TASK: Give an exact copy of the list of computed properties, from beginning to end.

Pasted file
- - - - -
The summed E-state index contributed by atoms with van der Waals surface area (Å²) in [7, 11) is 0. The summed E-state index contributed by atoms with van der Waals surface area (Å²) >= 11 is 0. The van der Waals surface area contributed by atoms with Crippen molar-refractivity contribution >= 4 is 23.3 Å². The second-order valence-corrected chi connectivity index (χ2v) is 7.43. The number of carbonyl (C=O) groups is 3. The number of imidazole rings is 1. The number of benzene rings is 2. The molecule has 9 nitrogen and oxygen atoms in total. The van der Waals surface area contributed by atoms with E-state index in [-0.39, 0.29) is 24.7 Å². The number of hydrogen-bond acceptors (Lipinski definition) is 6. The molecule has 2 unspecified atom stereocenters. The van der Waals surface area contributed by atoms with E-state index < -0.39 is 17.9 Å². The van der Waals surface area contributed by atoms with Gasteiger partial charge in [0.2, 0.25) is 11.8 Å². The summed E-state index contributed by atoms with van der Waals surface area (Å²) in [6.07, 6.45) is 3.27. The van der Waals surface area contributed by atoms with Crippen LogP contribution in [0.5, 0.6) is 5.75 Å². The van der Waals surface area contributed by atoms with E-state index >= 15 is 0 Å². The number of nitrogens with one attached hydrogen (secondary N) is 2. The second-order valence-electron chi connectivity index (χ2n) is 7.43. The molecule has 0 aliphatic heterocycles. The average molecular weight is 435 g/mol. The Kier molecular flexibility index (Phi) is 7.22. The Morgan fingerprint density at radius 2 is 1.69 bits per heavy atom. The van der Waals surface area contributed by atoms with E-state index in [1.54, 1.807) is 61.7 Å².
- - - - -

The summed E-state index contributed by atoms with van der Waals surface area (Å²) in [7, 11) is 0. The summed E-state index contributed by atoms with van der Waals surface area (Å²) >= 11 is 0. The van der Waals surface area contributed by atoms with Crippen molar-refractivity contribution >= 4 is 23.3 Å². The second-order valence-corrected chi connectivity index (χ2v) is 7.43. The number of carbonyl (C=O) groups is 3. The number of imidazole rings is 1. The number of benzene rings is 2. The molecule has 9 nitrogen and oxygen atoms in total. The van der Waals surface area contributed by atoms with E-state index in [-0.39, 0.29) is 24.7 Å². The number of hydrogen-bond acceptors (Lipinski definition) is 6. The molecule has 2 unspecified atom stereocenters. The van der Waals surface area contributed by atoms with E-state index < -0.39 is 17.9 Å². The van der Waals surface area contributed by atoms with Gasteiger partial charge in [0.2, 0.25) is 11.8 Å². The summed E-state index contributed by atoms with van der Waals surface area (Å²) in [6.07, 6.45) is 3.27. The van der Waals surface area contributed by atoms with Crippen LogP contribution in [0.5, 0.6) is 5.75 Å². The van der Waals surface area contributed by atoms with E-state index >= 15 is 0 Å². The number of nitrogens with one attached hydrogen (secondary N) is 2. The second-order valence-electron chi connectivity index (χ2n) is 7.43. The molecule has 0 aliphatic heterocycles. The average molecular weight is 435 g/mol. The Kier molecular flexibility index (Phi) is 7.22. The Morgan fingerprint density at radius 2 is 1.69 bits per heavy atom. The van der Waals surface area contributed by atoms with E-state index in [1.54, 1.807) is 61.7 Å².